Background – The classical designed Old Supreme Court Building showcased the ideological, sociological and technological advancement of the nation as art historians studied that nations were building classical architecture modelling after the Greek/ Romans in the Age of Enlightenment (18th century) when various revolutions, notably the French revolution, took place to instil and showcase a sense of rebirth, identity and power of the “new” country.
The next hint I have got for drawing such a reading of the photograph was number of issue on the pictorial. History has shown us that the society tends to put importance into the numbers incremental of 50 and 100, 5, 10 and 25 to a lesser extent. This photograph I am discussing was published in the 50th issue, did it have an important message to say or was it a pure coincidence?
What we are looking at here is not just another mainstreamed pictorial cover with beautiful ladies in a great looking scene. This photograph brought confidence and prospect to the people, driving them to believe in the idea of merger with Malaya.
This photograph has represented the progression and hope of Singapore in 1961.
Each photograph has got stories behind them, some are obvious and grand while some are not so. To truly understand and experience the work of photographs we see, one must dig into the context of the work. To further support my writing, I have recreated the image with limited resources on a prototype basis. Getting approval from the respective authorities would take ages to have a car parked there in such an obstructing manner; simply visualise the car being there (or not) for the purpose of this little extended assignment of mine. Other than that, I have managed to get assistance from a beautiful and cheerful lady to strike a pose for me similar to the pictorial.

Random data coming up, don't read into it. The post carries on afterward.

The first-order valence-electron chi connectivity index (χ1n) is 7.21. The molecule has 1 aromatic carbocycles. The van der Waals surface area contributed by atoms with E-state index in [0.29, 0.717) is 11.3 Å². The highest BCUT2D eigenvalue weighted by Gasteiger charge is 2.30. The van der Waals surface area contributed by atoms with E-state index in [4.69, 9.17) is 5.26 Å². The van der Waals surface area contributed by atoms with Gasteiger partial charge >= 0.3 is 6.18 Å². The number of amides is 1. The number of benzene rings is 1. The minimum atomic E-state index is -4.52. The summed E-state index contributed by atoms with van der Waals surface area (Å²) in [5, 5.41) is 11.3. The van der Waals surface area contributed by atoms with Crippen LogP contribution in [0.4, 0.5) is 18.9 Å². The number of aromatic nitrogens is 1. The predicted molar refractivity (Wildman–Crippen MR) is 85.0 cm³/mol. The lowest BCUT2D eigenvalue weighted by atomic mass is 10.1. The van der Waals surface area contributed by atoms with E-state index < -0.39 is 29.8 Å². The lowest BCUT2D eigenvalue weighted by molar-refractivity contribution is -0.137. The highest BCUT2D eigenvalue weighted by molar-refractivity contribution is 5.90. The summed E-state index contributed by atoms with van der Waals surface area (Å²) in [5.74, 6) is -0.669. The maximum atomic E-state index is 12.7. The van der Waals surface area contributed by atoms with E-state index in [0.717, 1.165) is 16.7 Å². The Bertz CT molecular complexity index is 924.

And now, how do you see these two images despite them having some similarities? I will be more than glad to find out what you think or feel and have a discussion together.
Special thanks to the cheerful lady for agreeing without a second thought to help me out with this extended assignment. She is none other than our dear peer Crystal Sim!